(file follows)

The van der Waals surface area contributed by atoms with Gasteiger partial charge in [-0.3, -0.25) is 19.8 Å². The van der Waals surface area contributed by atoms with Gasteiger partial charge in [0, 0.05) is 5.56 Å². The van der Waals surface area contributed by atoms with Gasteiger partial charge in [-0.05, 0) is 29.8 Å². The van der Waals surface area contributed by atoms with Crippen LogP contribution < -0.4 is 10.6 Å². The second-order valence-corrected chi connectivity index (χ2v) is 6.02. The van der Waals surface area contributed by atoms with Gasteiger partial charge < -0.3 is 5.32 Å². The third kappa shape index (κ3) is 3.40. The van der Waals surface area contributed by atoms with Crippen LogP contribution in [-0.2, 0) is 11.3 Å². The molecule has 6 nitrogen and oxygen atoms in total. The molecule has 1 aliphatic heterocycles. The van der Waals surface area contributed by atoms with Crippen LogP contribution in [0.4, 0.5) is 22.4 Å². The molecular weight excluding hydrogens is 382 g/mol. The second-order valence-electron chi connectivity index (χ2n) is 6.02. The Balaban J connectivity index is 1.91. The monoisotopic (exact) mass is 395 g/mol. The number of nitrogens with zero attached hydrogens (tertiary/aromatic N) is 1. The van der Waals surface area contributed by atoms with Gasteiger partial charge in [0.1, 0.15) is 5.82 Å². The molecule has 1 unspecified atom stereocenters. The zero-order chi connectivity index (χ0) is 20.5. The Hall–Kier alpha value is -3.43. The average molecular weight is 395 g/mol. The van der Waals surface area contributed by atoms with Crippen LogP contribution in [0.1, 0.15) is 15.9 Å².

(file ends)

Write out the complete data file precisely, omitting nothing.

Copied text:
The van der Waals surface area contributed by atoms with Gasteiger partial charge in [-0.3, -0.25) is 19.8 Å². The van der Waals surface area contributed by atoms with Gasteiger partial charge in [0, 0.05) is 5.56 Å². The van der Waals surface area contributed by atoms with Gasteiger partial charge in [-0.05, 0) is 29.8 Å². The van der Waals surface area contributed by atoms with Crippen LogP contribution < -0.4 is 10.6 Å². The second-order valence-corrected chi connectivity index (χ2v) is 6.02. The van der Waals surface area contributed by atoms with Gasteiger partial charge < -0.3 is 5.32 Å². The third kappa shape index (κ3) is 3.40. The van der Waals surface area contributed by atoms with Crippen LogP contribution in [-0.2, 0) is 11.3 Å². The molecule has 6 nitrogen and oxygen atoms in total. The molecule has 1 aliphatic heterocycles. The van der Waals surface area contributed by atoms with Crippen LogP contribution in [0.4, 0.5) is 22.4 Å². The molecular weight excluding hydrogens is 382 g/mol. The second-order valence-electron chi connectivity index (χ2n) is 6.02. The Balaban J connectivity index is 1.91. The monoisotopic (exact) mass is 395 g/mol. The number of nitrogens with zero attached hydrogens (tertiary/aromatic N) is 1. The van der Waals surface area contributed by atoms with Gasteiger partial charge in [0.1, 0.15) is 5.82 Å². The molecule has 1 unspecified atom stereocenters. The zero-order chi connectivity index (χ0) is 20.5. The Hall–Kier alpha value is -3.43. The average molecular weight is 395 g/mol. The van der Waals surface area contributed by atoms with Crippen LogP contribution in [0.1, 0.15) is 15.9 Å².